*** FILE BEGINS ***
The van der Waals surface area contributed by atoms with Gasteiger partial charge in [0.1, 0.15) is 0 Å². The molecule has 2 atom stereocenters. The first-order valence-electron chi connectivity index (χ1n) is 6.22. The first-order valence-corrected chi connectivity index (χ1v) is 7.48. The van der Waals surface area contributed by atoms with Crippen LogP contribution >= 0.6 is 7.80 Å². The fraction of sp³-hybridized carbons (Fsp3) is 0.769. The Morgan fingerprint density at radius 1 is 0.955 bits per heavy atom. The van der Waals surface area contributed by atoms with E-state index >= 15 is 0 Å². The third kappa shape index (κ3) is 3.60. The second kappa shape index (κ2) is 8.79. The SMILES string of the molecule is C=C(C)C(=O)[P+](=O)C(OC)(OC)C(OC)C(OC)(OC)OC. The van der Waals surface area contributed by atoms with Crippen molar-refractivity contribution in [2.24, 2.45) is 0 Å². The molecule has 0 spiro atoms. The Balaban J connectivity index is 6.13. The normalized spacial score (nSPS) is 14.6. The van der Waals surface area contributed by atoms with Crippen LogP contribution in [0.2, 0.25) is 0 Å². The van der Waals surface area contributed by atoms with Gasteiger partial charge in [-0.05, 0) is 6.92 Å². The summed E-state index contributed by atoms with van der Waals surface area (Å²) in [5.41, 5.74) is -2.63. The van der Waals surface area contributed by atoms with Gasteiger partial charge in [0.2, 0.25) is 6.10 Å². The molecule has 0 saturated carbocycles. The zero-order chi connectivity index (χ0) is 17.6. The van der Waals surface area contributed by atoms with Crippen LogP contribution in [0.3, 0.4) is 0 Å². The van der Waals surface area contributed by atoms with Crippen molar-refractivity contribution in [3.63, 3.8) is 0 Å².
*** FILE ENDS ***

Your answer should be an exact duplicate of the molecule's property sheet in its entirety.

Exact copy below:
The van der Waals surface area contributed by atoms with Gasteiger partial charge in [0.1, 0.15) is 0 Å². The molecule has 2 atom stereocenters. The first-order valence-electron chi connectivity index (χ1n) is 6.22. The first-order valence-corrected chi connectivity index (χ1v) is 7.48. The van der Waals surface area contributed by atoms with Crippen LogP contribution >= 0.6 is 7.80 Å². The fraction of sp³-hybridized carbons (Fsp3) is 0.769. The Morgan fingerprint density at radius 1 is 0.955 bits per heavy atom. The van der Waals surface area contributed by atoms with E-state index >= 15 is 0 Å². The third kappa shape index (κ3) is 3.60. The second kappa shape index (κ2) is 8.79. The SMILES string of the molecule is C=C(C)C(=O)[P+](=O)C(OC)(OC)C(OC)C(OC)(OC)OC. The van der Waals surface area contributed by atoms with Crippen molar-refractivity contribution in [2.24, 2.45) is 0 Å². The molecule has 0 spiro atoms. The Balaban J connectivity index is 6.13. The normalized spacial score (nSPS) is 14.6. The van der Waals surface area contributed by atoms with Crippen LogP contribution in [0.2, 0.25) is 0 Å². The van der Waals surface area contributed by atoms with Gasteiger partial charge in [-0.05, 0) is 6.92 Å². The summed E-state index contributed by atoms with van der Waals surface area (Å²) in [5.41, 5.74) is -2.63. The van der Waals surface area contributed by atoms with Gasteiger partial charge in [0.2, 0.25) is 6.10 Å². The molecule has 0 saturated carbocycles. The zero-order chi connectivity index (χ0) is 17.6. The van der Waals surface area contributed by atoms with Crippen LogP contribution in [0.3, 0.4) is 0 Å². The van der Waals surface area contributed by atoms with Crippen molar-refractivity contribution in [3.63, 3.8) is 0 Å².